Methods: The study followed a phenomenological methodology. We recruited a purposive sample of participants who had been resentenced and released under one of several California laws targeting youth lifers for re-sentencing. The team conducted in-depth phenomenological interviews with 9 men, all of whom were sentenced to prison as youth and had spent an average of 27 years behind bars (range 21-35). The average age of the participants at first interview was 45 (range 39-54). Of the 9 participants, 3 were Black, 4 were Latinx, and 2 were White. First and second interviews were conducted in person. Due to COVID-19, third interviews were conducted via telephone or video chat. The researchers used a semi-structured interview guide for all three interviews and administered a brief demographic questionnaire duing the first interview. Interviews lasted between 60 and 120 minutes. Analysis was inductive and managed in dedoose software for coding, memoing, and thematic abstraction. All study procedures were approved by the Institutional Review Board for human subjects at the sponsoring University.
Results: The experience of joy was an overarching theme, which often over-shadowed many of the more tangible challenges of reentry such as housing and employment. Joy often took the form of little moments, food, or simply appreciating freedom. On the other side of joy, participants reckoned with ongoing feelings of shame as they navigated relationships with family, employers, and peers and worked shed the weight of their past and criminal convictions. On two sides of the same coin, the joy and the shame, the core theme among participants was a recognition for their whole personhood; this included integrating all aspects of the self, including their past crime and imprisonment, into the person that they are today.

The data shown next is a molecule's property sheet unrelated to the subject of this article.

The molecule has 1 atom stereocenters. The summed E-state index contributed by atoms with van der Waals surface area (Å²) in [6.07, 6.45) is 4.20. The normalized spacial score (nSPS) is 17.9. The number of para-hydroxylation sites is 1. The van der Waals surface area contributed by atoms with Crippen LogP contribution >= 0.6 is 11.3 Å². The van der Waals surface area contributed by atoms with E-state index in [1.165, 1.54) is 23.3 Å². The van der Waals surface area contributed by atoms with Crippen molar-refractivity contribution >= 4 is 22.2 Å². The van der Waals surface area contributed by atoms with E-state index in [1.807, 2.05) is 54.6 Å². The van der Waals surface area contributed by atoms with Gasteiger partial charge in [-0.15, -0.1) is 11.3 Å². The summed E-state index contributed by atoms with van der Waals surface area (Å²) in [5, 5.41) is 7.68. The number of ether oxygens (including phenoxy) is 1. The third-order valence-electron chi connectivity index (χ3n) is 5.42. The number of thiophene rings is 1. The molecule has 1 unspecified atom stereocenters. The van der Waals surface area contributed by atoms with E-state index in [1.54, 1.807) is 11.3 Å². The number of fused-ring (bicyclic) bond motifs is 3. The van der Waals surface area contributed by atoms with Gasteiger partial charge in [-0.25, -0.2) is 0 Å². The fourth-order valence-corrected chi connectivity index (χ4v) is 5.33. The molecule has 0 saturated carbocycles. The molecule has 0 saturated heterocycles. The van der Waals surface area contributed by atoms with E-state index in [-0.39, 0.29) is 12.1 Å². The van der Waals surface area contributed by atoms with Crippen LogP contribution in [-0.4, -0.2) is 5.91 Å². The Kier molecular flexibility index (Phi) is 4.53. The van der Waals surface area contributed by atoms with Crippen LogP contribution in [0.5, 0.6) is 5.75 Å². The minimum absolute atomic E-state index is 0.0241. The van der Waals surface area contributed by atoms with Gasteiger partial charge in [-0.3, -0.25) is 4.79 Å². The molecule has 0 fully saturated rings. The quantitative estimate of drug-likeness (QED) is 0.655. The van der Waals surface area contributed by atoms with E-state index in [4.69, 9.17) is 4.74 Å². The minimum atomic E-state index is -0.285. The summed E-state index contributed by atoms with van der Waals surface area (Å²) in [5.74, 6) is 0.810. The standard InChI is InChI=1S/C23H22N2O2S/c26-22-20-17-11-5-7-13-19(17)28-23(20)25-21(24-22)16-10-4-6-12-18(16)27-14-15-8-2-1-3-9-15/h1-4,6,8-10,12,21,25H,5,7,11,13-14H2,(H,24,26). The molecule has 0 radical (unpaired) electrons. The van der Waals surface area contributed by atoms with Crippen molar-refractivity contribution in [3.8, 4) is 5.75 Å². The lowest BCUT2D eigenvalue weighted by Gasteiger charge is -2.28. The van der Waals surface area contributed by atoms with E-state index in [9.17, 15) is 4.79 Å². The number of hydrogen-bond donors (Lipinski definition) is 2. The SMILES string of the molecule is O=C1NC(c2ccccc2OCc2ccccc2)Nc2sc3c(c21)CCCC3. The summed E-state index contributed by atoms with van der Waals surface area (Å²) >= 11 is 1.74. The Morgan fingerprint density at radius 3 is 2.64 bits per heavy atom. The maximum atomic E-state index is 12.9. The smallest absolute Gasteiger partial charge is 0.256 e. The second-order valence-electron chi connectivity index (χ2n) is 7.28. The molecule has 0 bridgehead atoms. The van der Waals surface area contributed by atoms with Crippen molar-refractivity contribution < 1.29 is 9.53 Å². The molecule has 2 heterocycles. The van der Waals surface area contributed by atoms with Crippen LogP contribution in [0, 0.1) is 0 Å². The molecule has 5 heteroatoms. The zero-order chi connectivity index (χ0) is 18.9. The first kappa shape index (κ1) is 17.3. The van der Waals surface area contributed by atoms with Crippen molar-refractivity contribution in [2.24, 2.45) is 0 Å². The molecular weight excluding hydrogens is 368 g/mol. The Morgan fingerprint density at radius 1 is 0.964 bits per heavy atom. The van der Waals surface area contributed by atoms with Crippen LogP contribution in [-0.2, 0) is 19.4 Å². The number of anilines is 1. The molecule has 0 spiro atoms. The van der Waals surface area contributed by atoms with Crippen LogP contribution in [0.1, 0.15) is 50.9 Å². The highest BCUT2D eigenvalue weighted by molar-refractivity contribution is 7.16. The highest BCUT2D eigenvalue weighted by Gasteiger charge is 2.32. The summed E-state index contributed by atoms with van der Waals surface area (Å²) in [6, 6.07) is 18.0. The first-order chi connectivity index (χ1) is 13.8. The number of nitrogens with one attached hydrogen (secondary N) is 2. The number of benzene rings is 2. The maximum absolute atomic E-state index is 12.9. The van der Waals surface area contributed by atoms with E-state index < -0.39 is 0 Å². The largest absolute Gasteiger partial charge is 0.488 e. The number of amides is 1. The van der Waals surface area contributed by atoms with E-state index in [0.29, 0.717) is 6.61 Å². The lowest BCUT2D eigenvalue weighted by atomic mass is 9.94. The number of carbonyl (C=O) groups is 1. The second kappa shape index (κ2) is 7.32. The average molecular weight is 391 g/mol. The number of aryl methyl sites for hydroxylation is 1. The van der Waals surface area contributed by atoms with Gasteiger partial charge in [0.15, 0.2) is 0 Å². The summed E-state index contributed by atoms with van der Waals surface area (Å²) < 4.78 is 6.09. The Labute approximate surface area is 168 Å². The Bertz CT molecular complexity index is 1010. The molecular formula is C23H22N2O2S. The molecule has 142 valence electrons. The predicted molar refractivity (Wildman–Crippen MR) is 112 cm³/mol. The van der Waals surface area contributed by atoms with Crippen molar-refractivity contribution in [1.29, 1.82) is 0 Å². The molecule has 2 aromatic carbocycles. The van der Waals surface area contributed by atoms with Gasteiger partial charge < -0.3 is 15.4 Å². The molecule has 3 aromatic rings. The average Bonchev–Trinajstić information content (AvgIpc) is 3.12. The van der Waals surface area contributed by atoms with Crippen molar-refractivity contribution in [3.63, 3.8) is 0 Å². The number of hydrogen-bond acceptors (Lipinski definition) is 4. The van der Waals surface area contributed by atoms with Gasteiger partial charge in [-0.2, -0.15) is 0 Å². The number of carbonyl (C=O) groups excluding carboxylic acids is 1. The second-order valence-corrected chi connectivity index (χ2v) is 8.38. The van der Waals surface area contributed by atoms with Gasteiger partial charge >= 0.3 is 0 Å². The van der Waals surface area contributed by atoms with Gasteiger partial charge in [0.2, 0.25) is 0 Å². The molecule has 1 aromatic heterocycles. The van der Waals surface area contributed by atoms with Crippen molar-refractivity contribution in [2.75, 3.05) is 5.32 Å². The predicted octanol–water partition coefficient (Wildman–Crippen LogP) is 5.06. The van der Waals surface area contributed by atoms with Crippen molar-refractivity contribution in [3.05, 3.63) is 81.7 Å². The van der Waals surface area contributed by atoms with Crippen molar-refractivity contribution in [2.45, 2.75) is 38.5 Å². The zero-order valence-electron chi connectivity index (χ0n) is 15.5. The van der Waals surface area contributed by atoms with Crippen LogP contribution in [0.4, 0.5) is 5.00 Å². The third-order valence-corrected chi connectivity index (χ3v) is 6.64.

Conclusions/Implications: This study challenges prior literature and theory on the reentry experience for lifers, with participants’ narratives focused more on the joys of their transition rather than the barriers to living life in free society. Contrary to prior theory, participants also sought to form an integrated sense of self that included the weight of their past. Akin to other populations with marginalized identities, social workers can use these findings to locate a strengths-based approach to those seeking a holistic self-concept despite the shame associated with past actions or behaviors.